Sunday, November 17, 2013

Smith v. State case brief

Smith v. State case brief summary
614 P.2d 300 (1980)


CASE SYNOPSIS
Defendant sought review of his conviction by the Superior Court of the State of Alaska for shooting with intent to kill, wound, or maim in violation of Alaska Stat. § 11.15.150 (repealed). The trial court found that defendant was sane beyond a reasonable doubt pursuant to Alaska Stat. § 12.45.083(a),(b) (act).

CASE FACTS
Defendant, an army private, commandeered a vehicle at gunpoint, and after being chased by police shot and seriously wounded a judicial services officer. At trial, the only defense was that defendant innocent by reason of insanity. Evidence from two psychiatrists and one psychologist was not in agreement.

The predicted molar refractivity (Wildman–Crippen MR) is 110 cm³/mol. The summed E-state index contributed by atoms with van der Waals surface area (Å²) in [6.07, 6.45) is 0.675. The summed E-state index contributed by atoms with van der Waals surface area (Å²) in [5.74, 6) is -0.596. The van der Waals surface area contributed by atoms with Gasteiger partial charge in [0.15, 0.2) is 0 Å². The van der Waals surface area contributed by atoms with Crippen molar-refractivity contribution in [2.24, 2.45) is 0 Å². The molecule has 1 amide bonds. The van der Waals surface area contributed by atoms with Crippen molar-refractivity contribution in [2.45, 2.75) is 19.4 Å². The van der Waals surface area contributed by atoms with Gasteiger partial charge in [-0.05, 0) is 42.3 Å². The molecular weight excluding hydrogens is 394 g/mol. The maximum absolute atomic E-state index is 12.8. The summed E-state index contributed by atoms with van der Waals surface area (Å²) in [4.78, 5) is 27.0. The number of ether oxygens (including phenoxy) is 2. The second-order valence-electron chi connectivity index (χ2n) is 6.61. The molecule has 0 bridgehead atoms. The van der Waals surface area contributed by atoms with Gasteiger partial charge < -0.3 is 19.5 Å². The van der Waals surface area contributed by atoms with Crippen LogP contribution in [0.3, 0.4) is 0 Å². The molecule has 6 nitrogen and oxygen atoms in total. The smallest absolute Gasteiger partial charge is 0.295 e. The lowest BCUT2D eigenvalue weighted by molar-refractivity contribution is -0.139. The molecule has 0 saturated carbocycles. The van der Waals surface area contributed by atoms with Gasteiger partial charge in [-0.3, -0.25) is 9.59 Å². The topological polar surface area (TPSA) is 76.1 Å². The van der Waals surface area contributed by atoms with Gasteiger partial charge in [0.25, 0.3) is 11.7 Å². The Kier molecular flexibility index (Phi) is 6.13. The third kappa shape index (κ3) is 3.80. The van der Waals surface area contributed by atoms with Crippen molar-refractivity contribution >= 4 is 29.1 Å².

DISCUSSION

  • On appeal, defendant argued that the trial court lacked sufficient evidence to find him sane beyond a reasonable doubt. 
  • The court noted that pursuant to the act, defendant was not responsible, if at the time of the conduct, as a result of mental disease or defect, he lacked substantial capacity either to appreciate the wrongfulness of his conduct or to conform his conduct to the requirements of law. 
  • All of the evidence pointed to a finding that defendant had the capacity to appreciate the wrongfulness of his conduct, so that the focus of review was on whether he had substantial capacity to conform his conduct to the requirements of the law. 
  • The court affirmed, and determined that the trial court could have been persuaded that the testimony of the prosecution expert was most compelling and that defendant was sane beyond a reasonable doubt.

CONCLUSION
The court affirmed defendant's conviction for shooting with intent to kill, wound or maim.


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